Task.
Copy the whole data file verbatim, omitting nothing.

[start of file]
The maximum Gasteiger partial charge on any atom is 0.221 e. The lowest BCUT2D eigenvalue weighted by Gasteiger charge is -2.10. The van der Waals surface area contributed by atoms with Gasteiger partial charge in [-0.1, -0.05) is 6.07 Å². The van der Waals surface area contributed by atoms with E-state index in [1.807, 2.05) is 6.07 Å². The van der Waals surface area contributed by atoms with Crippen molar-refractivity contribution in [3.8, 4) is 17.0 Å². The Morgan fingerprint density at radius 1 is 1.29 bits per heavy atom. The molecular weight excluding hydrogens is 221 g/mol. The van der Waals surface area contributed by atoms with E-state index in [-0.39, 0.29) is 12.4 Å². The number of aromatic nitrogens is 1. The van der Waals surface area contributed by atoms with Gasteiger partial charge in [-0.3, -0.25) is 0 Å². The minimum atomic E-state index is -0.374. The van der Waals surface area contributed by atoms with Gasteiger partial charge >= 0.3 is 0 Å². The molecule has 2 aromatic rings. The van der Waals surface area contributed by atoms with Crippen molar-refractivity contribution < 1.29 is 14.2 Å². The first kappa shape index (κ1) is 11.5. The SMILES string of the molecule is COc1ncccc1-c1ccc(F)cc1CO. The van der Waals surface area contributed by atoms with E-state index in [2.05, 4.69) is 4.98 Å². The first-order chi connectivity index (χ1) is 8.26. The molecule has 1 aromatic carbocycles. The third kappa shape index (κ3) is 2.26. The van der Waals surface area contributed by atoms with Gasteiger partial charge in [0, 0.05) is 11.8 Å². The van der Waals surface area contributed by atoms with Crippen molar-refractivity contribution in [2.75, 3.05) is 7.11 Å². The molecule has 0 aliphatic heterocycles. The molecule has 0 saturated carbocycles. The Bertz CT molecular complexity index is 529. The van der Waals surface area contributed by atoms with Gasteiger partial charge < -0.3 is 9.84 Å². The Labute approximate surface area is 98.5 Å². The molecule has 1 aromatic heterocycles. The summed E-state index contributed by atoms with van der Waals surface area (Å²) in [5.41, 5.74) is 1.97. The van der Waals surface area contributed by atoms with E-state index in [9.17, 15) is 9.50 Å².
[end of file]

The maximum Gasteiger partial charge on any atom is 0.221 e. The lowest BCUT2D eigenvalue weighted by Gasteiger charge is -2.10. The van der Waals surface area contributed by atoms with Gasteiger partial charge in [-0.1, -0.05) is 6.07 Å². The van der Waals surface area contributed by atoms with E-state index in [1.807, 2.05) is 6.07 Å². The van der Waals surface area contributed by atoms with Crippen molar-refractivity contribution in [3.8, 4) is 17.0 Å². The Morgan fingerprint density at radius 1 is 1.29 bits per heavy atom. The molecular weight excluding hydrogens is 221 g/mol. The van der Waals surface area contributed by atoms with E-state index in [-0.39, 0.29) is 12.4 Å². The number of aromatic nitrogens is 1. The van der Waals surface area contributed by atoms with Gasteiger partial charge in [-0.3, -0.25) is 0 Å². The minimum atomic E-state index is -0.374. The van der Waals surface area contributed by atoms with Gasteiger partial charge >= 0.3 is 0 Å². The molecule has 2 aromatic rings. The van der Waals surface area contributed by atoms with Crippen molar-refractivity contribution < 1.29 is 14.2 Å². The first kappa shape index (κ1) is 11.5. The SMILES string of the molecule is COc1ncccc1-c1ccc(F)cc1CO. The van der Waals surface area contributed by atoms with E-state index in [2.05, 4.69) is 4.98 Å². The first-order chi connectivity index (χ1) is 8.26. The molecule has 1 aromatic carbocycles. The third kappa shape index (κ3) is 2.26. The van der Waals surface area contributed by atoms with Gasteiger partial charge in [0, 0.05) is 11.8 Å². The van der Waals surface area contributed by atoms with Crippen molar-refractivity contribution in [2.75, 3.05) is 7.11 Å². The molecule has 0 aliphatic heterocycles. The molecule has 0 saturated carbocycles. The Bertz CT molecular complexity index is 529. The van der Waals surface area contributed by atoms with Gasteiger partial charge < -0.3 is 9.84 Å². The Labute approximate surface area is 98.5 Å². The molecule has 1 aromatic heterocycles. The summed E-state index contributed by atoms with van der Waals surface area (Å²) in [5.41, 5.74) is 1.97. The van der Waals surface area contributed by atoms with E-state index in [9.17, 15) is 9.50 Å².